The ultimate in SSDs? Adata's new SU900

Subject: Storage | July 11, 2017 - 01:42 PM |
Tagged: SU900, adata, 256GB, mlc, SM2258, sata ssd

Adata have added a new series of SSDs to their Ultimate lineup, the SU900, which ranges from the 256GB model sent to The Tech Report to review straight through to a 2TB model.  This incarnation uses 3D MLC flash but retains the Silicon Motion SM2258 controller which was used on the SU800s. In testing the drive surpassed the previous Ultimate drive but did not quite reach the performance levels of the Samsung 850 EVO in some benchmarks, however it did in the actual usage testing.  If you are looking for a drive in that class and have concerns about the longevity of TLC flash, this drive is worth a look.

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"Adata has issued an update to its Ultimate line of SSDs with its SU900 family. Join us as we find out how much of an upgrade 3D MLC flash brings to the company's Ultimate drives versus its past forays with 3D TLC NAND."

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Business on the front and back end, Kingston's SSDNow KC400 series

Subject: Storage | October 3, 2016 - 05:03 PM |
Tagged: kingston, ssdnow KC400, Phison PS3110-S10, mlc, sata ssd

Kitguru has another Phison PS3110-S10 based SSD up for review, the Kingston SSDNow KC400 512GB SATA SSD.  This drive is heavily packaged compared to others, with sixteen 32GB 15nm MLC NAND packages and a 256MB DDR3L-1600 paired with the eight channel controller.  The drive is marketed at businesses and with an 800TB lifetime, 450GB of writes everyday for the five year warranty as well as SmartECC and SmartRefresh it would fit that bill.  Consumers and businesses alike will appreciate the sequential read/write performance of 550MB/s and 530MB/s.  Overall it is another drive that fits into the existing pack of drives and is worth your consideration, especially if you have need of its error correction features.  Read the full review for more information.

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"Kingston’s SSDNow KC400 family is part of the company’s business-oriented SSD product line which features end-to-end data path protection, technologies to protect data in the NAND and guard against read errors, as well as good endurance."

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Source: Kitguru

Crucial's new MX300 SSD; new NAND means new sizes

Subject: Storage | September 6, 2016 - 02:29 PM |
Tagged: crucial, MX300, 1050GB, sata ssd, M.2, 88SS1074, tlc

The MX300 series utilizes Micron 384G-bit, 32 tier floating gate, 3D TLC NAND which means that the capacities are a little different than we are used to.  1050GB is an odd number, the 978GB available after formatting even more so, but in the end the actual number matters less than the performance.  The SSD Review tested this drive which uses a four channel Micron 88SS1074 controller and sports eight NAND packages with Micron LPDDR3 1333MHz DRAM for a cache.  They tested a single drive as well as setting up two in RAID 0, the single drive could hit 535MB/s read and 516MB/s write and RAID 0 did indeed come close to doubling that.  Drop by to see their full results.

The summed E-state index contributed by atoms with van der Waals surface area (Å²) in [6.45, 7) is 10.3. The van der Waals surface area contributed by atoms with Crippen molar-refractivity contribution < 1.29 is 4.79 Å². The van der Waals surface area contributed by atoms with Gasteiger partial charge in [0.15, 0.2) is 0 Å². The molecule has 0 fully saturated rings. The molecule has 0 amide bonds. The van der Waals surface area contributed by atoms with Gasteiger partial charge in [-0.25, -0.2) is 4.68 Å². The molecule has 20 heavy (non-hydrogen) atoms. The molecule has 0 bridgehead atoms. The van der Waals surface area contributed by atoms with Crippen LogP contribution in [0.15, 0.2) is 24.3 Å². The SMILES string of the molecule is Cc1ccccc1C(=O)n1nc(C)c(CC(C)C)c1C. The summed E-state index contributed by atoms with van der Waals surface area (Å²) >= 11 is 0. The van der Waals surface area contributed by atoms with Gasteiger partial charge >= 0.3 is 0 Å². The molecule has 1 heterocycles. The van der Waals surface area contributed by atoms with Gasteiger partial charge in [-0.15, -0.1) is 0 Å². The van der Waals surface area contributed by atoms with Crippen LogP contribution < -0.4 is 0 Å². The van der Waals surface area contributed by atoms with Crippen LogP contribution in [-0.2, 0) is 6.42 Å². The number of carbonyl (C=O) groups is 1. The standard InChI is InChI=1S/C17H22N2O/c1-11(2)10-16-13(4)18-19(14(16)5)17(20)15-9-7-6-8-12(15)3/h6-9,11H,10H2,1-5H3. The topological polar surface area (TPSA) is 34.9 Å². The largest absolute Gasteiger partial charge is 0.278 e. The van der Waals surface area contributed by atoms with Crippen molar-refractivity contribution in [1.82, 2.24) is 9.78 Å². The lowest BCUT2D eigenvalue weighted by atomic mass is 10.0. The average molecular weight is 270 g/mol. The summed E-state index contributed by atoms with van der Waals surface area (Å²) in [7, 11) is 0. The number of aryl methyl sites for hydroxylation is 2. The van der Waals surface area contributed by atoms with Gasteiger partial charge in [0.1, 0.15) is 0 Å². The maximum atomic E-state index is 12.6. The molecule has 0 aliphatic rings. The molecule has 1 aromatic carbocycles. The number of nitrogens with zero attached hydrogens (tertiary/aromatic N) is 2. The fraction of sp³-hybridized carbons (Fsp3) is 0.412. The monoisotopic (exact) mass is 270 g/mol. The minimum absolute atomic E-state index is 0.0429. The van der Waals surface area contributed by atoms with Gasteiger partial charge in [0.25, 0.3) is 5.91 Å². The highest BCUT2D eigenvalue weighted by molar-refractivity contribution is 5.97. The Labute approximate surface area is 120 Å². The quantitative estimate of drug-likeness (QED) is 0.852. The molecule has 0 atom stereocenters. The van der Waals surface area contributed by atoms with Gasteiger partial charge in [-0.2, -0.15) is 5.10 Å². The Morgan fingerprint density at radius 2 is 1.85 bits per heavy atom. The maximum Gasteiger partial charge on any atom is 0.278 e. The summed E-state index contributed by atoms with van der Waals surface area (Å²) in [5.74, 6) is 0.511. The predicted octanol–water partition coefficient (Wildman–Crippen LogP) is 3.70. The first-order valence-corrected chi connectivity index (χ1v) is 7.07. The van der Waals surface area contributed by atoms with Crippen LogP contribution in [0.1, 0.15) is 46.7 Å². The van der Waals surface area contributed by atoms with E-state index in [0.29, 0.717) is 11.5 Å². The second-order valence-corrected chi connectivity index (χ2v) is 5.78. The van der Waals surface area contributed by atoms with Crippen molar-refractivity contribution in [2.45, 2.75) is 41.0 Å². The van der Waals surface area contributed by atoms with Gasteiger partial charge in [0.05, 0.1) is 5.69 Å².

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"Due to the new 384G-bit TLC 3D NAND, the MX300 line up is now offered in 275GB, 525GB, 750GB, 1050GB, and 2TB options. From this announcement, the 2TB option intrigued us the most, however, they are still unavailable, so we opted to get two 1050GB models for today's review."

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Toshiba's HK4R Enterprise SATA SSD, 2TB of speedy reading

Subject: Storage | July 5, 2016 - 01:29 PM |
Tagged: toshiba, HK4R, TC58, sata ssd

If you are looking for large sized storage and can accept the SATA 6Gbps bottleneck, the 1920GB Toshiba HK4R SATA SSD certainly has some room for files.  It uses Toshiba's own TC58 controller with 15nm MLC NAND and sports an endurance rating of 1 Drive Write Per Day for the duration of the 5 year warranty or up to 3520TB written.  The testing done at The SSD Review showed sequential read and write speeds of 524MB/s and 503MB/s respectively making the drive a great choice for consumers or enterprise as the drive has many features required in the data centre.  There is a distinct lack of pricing information, we shall see what these drives sell at some time in the near future.

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"SATA SSDs are all the rage in data centers. Unlike their PCIe bothers, these SATA SSDs don’t often need to have high endurance figures and lightning fast IOPS performance. Instead, they typically just need to be cheap, reliable, and what is becoming more important lately, high capacity."

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